Focus is on creative process at VU immigration reform symposium

Visual, film and musical artists will come together to explore new approaches to immigration reform at a public symposium Feb. 20 and 21 at Vanderbilt University and the Scarritt-Bennett Center.

“Art, Advocacy and Action” will be co-presented by Vanderbilt University Divinity School and the Cal Turner Program for Moral Leadership in the Professions.

Reside (Vanderbilt)

“Immigration reform has been recognized as a high priority in this country, yet our nation seems unable to move forward,” said Graham Reside, executive director of the Cal Turner Program and assistant professor of ethics and society. “We know the issue has important economic consequences and is filled with moral concerns. It is our conviction that in the face of difficult challenges, creativity is essential.”

Reside emphasized that the symposium will draw on the activist spirit of artists and other creative individuals. “This is about broadening our moral imaginations to consider dreams and visions articulated, presented and made real, as we consider immigration in the United States as well as other countries,” Reside said.

The event opens at 6 p.m. Feb. 20 with a screening of The Second Cooler at Benton Chapel on Vanderbilt campus followed by a discussion with Ellin Jimmerson. She is director, producer, writer and editor of this documentary on immigration.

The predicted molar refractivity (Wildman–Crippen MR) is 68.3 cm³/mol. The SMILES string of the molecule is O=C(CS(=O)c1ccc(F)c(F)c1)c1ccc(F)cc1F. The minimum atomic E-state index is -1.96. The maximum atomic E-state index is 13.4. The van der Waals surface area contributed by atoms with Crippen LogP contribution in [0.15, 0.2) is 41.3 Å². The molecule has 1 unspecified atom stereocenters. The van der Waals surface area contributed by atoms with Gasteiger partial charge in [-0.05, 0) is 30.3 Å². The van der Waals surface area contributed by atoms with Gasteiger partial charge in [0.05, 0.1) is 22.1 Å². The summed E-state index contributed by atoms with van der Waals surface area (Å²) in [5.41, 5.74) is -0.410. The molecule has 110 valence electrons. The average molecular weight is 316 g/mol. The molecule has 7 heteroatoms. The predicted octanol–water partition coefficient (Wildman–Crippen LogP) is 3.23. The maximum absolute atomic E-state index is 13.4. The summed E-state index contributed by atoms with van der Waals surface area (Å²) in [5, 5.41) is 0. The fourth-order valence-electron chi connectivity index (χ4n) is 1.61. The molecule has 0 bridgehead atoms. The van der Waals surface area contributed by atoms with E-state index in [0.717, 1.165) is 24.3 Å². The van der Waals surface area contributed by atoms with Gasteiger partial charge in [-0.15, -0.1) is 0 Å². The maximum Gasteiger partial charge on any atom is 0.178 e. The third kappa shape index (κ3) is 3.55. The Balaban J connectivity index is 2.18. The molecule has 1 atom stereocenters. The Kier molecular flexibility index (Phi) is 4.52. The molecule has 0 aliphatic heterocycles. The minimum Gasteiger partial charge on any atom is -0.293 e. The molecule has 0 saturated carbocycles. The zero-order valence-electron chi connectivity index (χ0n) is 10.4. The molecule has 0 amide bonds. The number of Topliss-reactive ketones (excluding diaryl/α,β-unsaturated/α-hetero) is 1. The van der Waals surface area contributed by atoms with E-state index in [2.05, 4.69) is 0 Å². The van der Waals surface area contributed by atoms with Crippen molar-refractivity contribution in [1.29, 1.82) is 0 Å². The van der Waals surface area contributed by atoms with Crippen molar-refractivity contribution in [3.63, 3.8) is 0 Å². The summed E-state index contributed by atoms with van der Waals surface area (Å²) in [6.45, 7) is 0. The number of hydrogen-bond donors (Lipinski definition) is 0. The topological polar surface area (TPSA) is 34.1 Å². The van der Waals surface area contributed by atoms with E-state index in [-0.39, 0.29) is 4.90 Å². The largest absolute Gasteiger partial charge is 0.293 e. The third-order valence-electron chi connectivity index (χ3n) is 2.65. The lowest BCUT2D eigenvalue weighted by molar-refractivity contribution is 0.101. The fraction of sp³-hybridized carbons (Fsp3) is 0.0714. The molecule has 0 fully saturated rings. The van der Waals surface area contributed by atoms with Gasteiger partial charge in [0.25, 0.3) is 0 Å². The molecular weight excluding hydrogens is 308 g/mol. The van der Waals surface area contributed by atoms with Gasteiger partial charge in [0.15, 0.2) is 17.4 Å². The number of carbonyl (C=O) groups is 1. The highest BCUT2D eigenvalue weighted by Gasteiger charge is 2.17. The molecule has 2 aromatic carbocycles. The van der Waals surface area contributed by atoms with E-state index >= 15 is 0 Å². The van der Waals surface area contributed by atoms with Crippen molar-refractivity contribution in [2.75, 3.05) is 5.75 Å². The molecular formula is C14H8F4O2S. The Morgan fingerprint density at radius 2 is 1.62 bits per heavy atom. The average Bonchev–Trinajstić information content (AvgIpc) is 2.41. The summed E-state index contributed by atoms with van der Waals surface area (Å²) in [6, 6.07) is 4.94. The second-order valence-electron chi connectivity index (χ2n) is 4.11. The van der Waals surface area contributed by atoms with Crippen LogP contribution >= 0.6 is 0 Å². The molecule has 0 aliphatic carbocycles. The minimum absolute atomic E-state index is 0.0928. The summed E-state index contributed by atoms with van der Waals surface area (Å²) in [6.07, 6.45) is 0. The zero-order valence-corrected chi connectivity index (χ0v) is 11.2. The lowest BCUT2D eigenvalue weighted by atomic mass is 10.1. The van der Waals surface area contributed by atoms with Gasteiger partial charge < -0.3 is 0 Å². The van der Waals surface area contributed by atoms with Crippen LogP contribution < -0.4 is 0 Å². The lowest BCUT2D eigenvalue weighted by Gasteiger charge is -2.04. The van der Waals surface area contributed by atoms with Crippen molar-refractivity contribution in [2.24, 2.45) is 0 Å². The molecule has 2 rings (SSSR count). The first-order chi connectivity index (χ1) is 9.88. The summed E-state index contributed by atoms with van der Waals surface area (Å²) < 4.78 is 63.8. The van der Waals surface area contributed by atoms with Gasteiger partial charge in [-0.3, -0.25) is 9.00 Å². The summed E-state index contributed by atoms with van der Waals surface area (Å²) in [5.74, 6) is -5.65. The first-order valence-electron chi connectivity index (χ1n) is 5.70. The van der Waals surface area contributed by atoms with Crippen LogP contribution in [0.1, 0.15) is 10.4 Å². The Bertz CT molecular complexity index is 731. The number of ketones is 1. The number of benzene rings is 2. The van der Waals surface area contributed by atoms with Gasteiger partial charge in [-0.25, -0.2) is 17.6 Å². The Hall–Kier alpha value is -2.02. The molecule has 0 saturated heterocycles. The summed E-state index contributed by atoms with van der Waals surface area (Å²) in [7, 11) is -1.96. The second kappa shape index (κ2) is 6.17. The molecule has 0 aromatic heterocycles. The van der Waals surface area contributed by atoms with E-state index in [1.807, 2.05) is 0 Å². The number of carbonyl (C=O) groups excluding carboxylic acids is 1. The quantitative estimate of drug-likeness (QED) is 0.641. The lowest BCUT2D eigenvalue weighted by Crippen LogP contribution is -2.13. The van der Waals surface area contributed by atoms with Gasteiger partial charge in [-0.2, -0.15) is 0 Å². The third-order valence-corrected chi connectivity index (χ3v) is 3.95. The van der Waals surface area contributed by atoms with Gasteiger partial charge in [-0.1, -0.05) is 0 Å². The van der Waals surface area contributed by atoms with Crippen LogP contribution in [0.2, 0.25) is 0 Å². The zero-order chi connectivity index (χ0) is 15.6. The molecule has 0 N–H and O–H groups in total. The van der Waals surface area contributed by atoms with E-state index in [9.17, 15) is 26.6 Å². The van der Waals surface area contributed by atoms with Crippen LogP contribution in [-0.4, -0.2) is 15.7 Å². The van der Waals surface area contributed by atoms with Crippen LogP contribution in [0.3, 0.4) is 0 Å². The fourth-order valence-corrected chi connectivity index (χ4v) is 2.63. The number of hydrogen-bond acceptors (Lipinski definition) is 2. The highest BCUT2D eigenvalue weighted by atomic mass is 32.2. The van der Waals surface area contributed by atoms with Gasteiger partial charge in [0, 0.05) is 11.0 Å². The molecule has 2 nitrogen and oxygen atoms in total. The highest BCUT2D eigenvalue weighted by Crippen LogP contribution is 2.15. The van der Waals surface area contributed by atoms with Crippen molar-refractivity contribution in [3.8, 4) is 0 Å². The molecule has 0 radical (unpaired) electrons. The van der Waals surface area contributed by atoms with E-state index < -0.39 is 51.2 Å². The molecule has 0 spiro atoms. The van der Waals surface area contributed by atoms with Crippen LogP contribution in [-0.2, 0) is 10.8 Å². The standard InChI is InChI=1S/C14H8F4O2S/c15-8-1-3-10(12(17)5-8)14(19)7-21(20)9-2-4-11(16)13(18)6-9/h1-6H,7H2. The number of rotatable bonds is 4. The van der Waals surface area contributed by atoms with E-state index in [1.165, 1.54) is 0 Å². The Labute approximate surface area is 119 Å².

Morning presentations on Feb. 21 at the Scarritt-Bennett Center include “History of Immigration,” with Renata Soto, executive director of Conexión Américas; and “Migration to Metamorphosis,” with Jairo Prado, a Nashville-based visual artist who moved from Colombia to the United States in 1984.

Among the afternoon events will be a “Music of Protest” workshop led by singers/songwriters Dave Perkins, Ashley Cleveland and Odessa Settles. Perkins is associate director of Religion in the Arts and Contemporary Culture program at the Divinity School.

Other Vanderbilt symposium participants include Viki Matson, assistant professor of the practice of ministry and director of field education at the Divinity School; and Ellen Armour, the E. Rhodes and Leona B. Carpenter Professor in Feminist Theology. Armour serves as director of the Carpenter Program in Religion, Gender, and Sexuality.

All events are free and open to the public but registration is required. To see the full schedule of events and to register, please visit the symposium Web page.

“Art, Advocacy and Action” is co-sponsored by the Scarritt-Bennett Center, Carpenter Program in Religion, Gender and Sexuality, Religion and the Arts and Contemporary Culture, and the Center for Latin American Studies at Vanderbilt.